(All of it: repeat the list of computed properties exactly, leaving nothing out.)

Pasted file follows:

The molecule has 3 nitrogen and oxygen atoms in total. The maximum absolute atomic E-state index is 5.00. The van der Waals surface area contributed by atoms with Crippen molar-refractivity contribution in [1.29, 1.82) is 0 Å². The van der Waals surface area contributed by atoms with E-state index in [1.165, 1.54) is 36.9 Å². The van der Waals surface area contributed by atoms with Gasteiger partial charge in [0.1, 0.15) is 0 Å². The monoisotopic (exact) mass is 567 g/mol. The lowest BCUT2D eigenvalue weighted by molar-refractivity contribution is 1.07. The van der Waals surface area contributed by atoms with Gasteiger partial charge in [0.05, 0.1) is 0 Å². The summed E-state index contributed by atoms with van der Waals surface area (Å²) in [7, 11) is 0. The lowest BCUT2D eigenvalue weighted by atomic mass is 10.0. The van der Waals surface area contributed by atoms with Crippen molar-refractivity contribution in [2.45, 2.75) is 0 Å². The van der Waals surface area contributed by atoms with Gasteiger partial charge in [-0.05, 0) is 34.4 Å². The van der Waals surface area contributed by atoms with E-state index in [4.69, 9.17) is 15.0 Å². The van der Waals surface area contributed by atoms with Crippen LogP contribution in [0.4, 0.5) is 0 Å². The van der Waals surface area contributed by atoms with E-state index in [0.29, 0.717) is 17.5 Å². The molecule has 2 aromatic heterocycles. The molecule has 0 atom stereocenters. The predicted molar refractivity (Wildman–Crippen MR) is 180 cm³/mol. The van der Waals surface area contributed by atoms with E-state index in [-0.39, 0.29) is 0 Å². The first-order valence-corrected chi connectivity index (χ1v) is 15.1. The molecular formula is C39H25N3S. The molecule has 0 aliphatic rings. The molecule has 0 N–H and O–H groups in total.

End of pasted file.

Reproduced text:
The molecule has 3 nitrogen and oxygen atoms in total. The maximum absolute atomic E-state index is 5.00. The van der Waals surface area contributed by atoms with Crippen molar-refractivity contribution in [1.29, 1.82) is 0 Å². The van der Waals surface area contributed by atoms with E-state index in [1.165, 1.54) is 36.9 Å². The van der Waals surface area contributed by atoms with Gasteiger partial charge in [0.1, 0.15) is 0 Å². The monoisotopic (exact) mass is 567 g/mol. The lowest BCUT2D eigenvalue weighted by molar-refractivity contribution is 1.07. The van der Waals surface area contributed by atoms with Gasteiger partial charge in [0.05, 0.1) is 0 Å². The summed E-state index contributed by atoms with van der Waals surface area (Å²) in [7, 11) is 0. The lowest BCUT2D eigenvalue weighted by atomic mass is 10.0. The van der Waals surface area contributed by atoms with Crippen molar-refractivity contribution in [2.45, 2.75) is 0 Å². The van der Waals surface area contributed by atoms with Gasteiger partial charge in [-0.05, 0) is 34.4 Å². The van der Waals surface area contributed by atoms with E-state index in [4.69, 9.17) is 15.0 Å². The van der Waals surface area contributed by atoms with Crippen LogP contribution in [0.4, 0.5) is 0 Å². The van der Waals surface area contributed by atoms with E-state index in [0.29, 0.717) is 17.5 Å². The molecule has 2 aromatic heterocycles. The molecule has 0 atom stereocenters. The predicted molar refractivity (Wildman–Crippen MR) is 180 cm³/mol. The van der Waals surface area contributed by atoms with E-state index in [-0.39, 0.29) is 0 Å². The first-order valence-corrected chi connectivity index (χ1v) is 15.1. The molecular formula is C39H25N3S. The molecule has 0 aliphatic rings. The molecule has 0 N–H and O–H groups in total.